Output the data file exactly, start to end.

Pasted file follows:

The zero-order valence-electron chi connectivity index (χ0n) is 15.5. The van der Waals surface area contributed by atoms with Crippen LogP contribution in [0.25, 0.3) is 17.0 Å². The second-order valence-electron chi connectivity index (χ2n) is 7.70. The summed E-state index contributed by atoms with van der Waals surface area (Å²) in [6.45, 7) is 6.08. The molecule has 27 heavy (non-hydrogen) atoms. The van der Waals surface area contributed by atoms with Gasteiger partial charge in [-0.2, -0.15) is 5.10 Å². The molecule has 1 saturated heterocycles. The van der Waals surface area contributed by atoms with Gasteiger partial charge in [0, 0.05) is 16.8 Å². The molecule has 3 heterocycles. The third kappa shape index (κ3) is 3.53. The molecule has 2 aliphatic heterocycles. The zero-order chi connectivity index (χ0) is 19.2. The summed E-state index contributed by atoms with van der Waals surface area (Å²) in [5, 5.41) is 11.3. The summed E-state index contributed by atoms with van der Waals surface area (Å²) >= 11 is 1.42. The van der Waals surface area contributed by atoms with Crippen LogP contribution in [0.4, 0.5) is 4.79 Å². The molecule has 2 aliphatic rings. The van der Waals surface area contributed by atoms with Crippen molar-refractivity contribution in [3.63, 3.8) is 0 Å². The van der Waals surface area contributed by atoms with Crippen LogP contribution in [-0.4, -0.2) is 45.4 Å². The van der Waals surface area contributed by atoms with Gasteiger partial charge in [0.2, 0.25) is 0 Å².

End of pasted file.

The zero-order valence-electron chi connectivity index (χ0n) is 15.5. The van der Waals surface area contributed by atoms with Crippen LogP contribution in [0.25, 0.3) is 17.0 Å². The second-order valence-electron chi connectivity index (χ2n) is 7.70. The summed E-state index contributed by atoms with van der Waals surface area (Å²) in [6.45, 7) is 6.08. The molecule has 27 heavy (non-hydrogen) atoms. The van der Waals surface area contributed by atoms with Gasteiger partial charge in [-0.2, -0.15) is 5.10 Å². The molecule has 1 saturated heterocycles. The van der Waals surface area contributed by atoms with Gasteiger partial charge in [0, 0.05) is 16.8 Å². The molecule has 3 heterocycles. The third kappa shape index (κ3) is 3.53. The molecule has 2 aliphatic heterocycles. The zero-order chi connectivity index (χ0) is 19.2. The summed E-state index contributed by atoms with van der Waals surface area (Å²) in [5, 5.41) is 11.3. The summed E-state index contributed by atoms with van der Waals surface area (Å²) >= 11 is 1.42. The van der Waals surface area contributed by atoms with Crippen LogP contribution in [0.4, 0.5) is 4.79 Å². The molecule has 2 aliphatic rings. The van der Waals surface area contributed by atoms with Crippen molar-refractivity contribution in [3.63, 3.8) is 0 Å². The van der Waals surface area contributed by atoms with Crippen LogP contribution in [-0.4, -0.2) is 45.4 Å². The van der Waals surface area contributed by atoms with Gasteiger partial charge in [0.2, 0.25) is 0 Å².